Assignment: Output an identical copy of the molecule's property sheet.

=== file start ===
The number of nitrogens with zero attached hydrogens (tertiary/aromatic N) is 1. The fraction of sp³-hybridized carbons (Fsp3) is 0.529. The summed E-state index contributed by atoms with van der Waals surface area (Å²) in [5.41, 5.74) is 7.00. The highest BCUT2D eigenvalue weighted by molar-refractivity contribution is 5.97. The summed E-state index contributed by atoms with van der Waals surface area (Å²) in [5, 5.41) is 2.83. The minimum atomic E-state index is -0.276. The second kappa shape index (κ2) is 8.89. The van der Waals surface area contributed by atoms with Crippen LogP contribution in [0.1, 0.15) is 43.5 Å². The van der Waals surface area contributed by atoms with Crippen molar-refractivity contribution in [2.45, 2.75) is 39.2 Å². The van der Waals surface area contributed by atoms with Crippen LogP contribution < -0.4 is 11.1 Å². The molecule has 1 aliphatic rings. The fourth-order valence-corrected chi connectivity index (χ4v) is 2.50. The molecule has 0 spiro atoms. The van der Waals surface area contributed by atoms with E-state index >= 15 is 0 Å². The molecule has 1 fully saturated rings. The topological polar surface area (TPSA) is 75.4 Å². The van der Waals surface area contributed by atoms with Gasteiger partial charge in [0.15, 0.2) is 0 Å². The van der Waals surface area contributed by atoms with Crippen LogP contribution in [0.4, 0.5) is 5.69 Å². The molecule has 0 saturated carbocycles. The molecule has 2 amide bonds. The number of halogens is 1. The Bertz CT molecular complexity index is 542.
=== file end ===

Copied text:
The number of nitrogens with zero attached hydrogens (tertiary/aromatic N) is 1. The fraction of sp³-hybridized carbons (Fsp3) is 0.529. The summed E-state index contributed by atoms with van der Waals surface area (Å²) in [5.41, 5.74) is 7.00. The highest BCUT2D eigenvalue weighted by molar-refractivity contribution is 5.97. The summed E-state index contributed by atoms with van der Waals surface area (Å²) in [5, 5.41) is 2.83. The minimum atomic E-state index is -0.276. The second kappa shape index (κ2) is 8.89. The van der Waals surface area contributed by atoms with Crippen LogP contribution in [0.1, 0.15) is 43.5 Å². The van der Waals surface area contributed by atoms with Crippen molar-refractivity contribution in [2.45, 2.75) is 39.2 Å². The van der Waals surface area contributed by atoms with Crippen LogP contribution < -0.4 is 11.1 Å². The molecule has 1 aliphatic rings. The fourth-order valence-corrected chi connectivity index (χ4v) is 2.50. The molecule has 0 spiro atoms. The van der Waals surface area contributed by atoms with E-state index >= 15 is 0 Å². The molecule has 1 fully saturated rings. The topological polar surface area (TPSA) is 75.4 Å². The van der Waals surface area contributed by atoms with Gasteiger partial charge in [0.15, 0.2) is 0 Å². The van der Waals surface area contributed by atoms with Crippen LogP contribution in [0.4, 0.5) is 5.69 Å². The molecule has 0 saturated carbocycles. The molecule has 2 amide bonds. The number of halogens is 1. The Bertz CT molecular complexity index is 542.